It’s a very confusing picture. In the first place, a lot of the foods we call ‘nuts’ are not nuts at all in the botanical sense: you probably know that about peanuts, but it’s also true of almonds, pecans, walnuts, pistachios and Brazil nuts.
That leaves hazelnuts and chestnuts, and a few other less common nuts. However, what they do all have in common is that they are rich in energy, protein and fats, mostly of the ‘good’ variety. And they are good sources of magnesium, arginine, antioxidants and fibre.
There are lots of lovely studies showing that eating plenty of nuts (20g daily in one recent study, and five portions a week in another) can dramatically reduce the inflammation associated with things like rheumatoid arthritis, fibromyalgia and other chronic diseases. Diabetes is reduced by 40%, heart disease by almost 30%, cancer by 15%, and premature death by 22%.
That’s very impressive. But as always, you have to look at the bigger picture. All those nuts would have replaced other items in the diets of those taking part; things like meat, cheese and other less ‘healthy’ foods. And the participants were self-selecting, which means they’d have to be willing to follow the nut diet, which means they probably had a more healthy overall diet and lifestyle than the general population.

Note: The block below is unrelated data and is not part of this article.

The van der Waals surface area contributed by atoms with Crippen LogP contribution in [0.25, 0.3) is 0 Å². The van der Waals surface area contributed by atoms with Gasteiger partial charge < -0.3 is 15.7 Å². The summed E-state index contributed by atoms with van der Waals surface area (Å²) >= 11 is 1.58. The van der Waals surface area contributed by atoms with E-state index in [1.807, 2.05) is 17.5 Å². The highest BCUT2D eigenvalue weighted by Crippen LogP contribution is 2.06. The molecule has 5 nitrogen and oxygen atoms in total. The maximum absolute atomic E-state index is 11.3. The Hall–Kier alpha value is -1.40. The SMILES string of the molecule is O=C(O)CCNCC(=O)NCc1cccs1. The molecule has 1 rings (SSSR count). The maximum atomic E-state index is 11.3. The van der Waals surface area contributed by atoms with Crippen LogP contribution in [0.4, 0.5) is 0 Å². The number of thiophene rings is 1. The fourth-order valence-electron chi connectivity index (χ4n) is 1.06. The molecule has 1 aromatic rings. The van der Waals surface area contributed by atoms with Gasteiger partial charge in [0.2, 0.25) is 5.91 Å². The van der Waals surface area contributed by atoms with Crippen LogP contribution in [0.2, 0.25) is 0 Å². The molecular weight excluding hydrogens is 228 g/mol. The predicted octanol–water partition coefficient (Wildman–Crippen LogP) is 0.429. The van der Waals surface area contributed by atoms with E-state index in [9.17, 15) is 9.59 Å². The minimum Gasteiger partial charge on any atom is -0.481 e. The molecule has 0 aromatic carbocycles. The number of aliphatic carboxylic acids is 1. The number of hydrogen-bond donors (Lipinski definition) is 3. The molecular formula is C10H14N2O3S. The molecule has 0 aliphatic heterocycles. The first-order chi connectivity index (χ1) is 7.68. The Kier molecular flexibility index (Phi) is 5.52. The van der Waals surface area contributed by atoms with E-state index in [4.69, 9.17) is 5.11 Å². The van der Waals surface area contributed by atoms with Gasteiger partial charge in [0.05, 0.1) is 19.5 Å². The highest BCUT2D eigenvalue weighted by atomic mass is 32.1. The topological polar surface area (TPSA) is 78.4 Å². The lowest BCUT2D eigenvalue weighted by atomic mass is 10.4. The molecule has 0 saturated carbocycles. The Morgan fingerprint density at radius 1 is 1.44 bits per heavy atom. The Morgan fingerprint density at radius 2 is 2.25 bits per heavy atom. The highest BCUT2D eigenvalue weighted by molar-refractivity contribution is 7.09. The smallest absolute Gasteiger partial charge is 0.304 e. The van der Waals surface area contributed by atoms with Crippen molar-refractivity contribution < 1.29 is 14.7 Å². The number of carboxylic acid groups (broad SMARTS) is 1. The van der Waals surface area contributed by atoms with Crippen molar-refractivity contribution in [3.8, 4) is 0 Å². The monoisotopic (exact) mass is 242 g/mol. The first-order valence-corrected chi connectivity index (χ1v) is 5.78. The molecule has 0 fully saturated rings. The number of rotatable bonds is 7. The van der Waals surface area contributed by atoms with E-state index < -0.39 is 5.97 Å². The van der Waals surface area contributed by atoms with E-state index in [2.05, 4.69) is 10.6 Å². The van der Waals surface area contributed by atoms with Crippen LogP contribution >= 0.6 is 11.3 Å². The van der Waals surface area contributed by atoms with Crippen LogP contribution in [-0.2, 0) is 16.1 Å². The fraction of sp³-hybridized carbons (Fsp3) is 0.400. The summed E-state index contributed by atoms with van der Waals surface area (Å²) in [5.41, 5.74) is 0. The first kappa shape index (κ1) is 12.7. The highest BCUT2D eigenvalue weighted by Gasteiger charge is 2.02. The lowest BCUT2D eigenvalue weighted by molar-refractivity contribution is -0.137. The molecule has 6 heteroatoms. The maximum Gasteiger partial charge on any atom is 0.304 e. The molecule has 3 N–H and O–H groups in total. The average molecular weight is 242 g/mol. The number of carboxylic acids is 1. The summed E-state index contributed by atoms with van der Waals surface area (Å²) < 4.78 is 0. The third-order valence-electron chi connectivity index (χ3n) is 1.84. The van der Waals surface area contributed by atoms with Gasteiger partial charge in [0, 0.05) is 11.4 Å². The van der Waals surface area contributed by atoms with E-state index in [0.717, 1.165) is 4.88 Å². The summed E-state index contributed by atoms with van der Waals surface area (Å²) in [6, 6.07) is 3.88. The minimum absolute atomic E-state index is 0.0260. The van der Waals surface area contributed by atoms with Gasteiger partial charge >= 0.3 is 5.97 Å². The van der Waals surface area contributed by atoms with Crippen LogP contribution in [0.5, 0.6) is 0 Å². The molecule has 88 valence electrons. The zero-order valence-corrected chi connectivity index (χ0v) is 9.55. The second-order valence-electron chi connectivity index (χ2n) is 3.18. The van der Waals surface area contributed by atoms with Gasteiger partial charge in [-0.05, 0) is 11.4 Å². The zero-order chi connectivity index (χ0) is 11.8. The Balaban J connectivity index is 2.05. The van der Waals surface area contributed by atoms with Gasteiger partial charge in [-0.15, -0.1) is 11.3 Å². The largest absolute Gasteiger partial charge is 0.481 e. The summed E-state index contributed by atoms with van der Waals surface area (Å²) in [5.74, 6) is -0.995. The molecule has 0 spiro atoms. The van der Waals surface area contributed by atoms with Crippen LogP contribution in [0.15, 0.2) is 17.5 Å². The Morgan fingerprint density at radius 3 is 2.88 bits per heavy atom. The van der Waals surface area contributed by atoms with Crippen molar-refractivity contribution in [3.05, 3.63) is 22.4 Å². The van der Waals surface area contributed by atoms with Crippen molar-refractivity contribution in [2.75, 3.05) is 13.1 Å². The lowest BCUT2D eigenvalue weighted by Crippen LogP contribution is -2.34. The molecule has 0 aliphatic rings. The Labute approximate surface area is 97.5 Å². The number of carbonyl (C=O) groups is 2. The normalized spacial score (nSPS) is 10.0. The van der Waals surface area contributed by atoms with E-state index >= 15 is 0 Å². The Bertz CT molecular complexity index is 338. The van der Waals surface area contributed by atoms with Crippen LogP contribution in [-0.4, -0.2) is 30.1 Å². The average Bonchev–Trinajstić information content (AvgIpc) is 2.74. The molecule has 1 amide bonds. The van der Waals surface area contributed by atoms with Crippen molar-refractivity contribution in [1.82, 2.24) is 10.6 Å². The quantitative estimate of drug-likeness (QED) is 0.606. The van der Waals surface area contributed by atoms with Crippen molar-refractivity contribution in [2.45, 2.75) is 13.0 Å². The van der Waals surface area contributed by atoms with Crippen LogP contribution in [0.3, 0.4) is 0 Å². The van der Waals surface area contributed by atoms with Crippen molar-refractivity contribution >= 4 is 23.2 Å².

It doesn’t completely negate the findings, of course, but they are not quite as wonderful as they look at first sight.
Still, a few nuts are a good thing. If you have irritable bowel or other inflammatory digestive problems, it’s better to grind them before eating, so that there are no hard scratchy pieces for your gut to deal with. And don’t toast them, because that breaks down the unsaturated fats. Be moderate if you use them as snacks; they are certainly better than cake or biscuits, but too many can contribute to weight problems.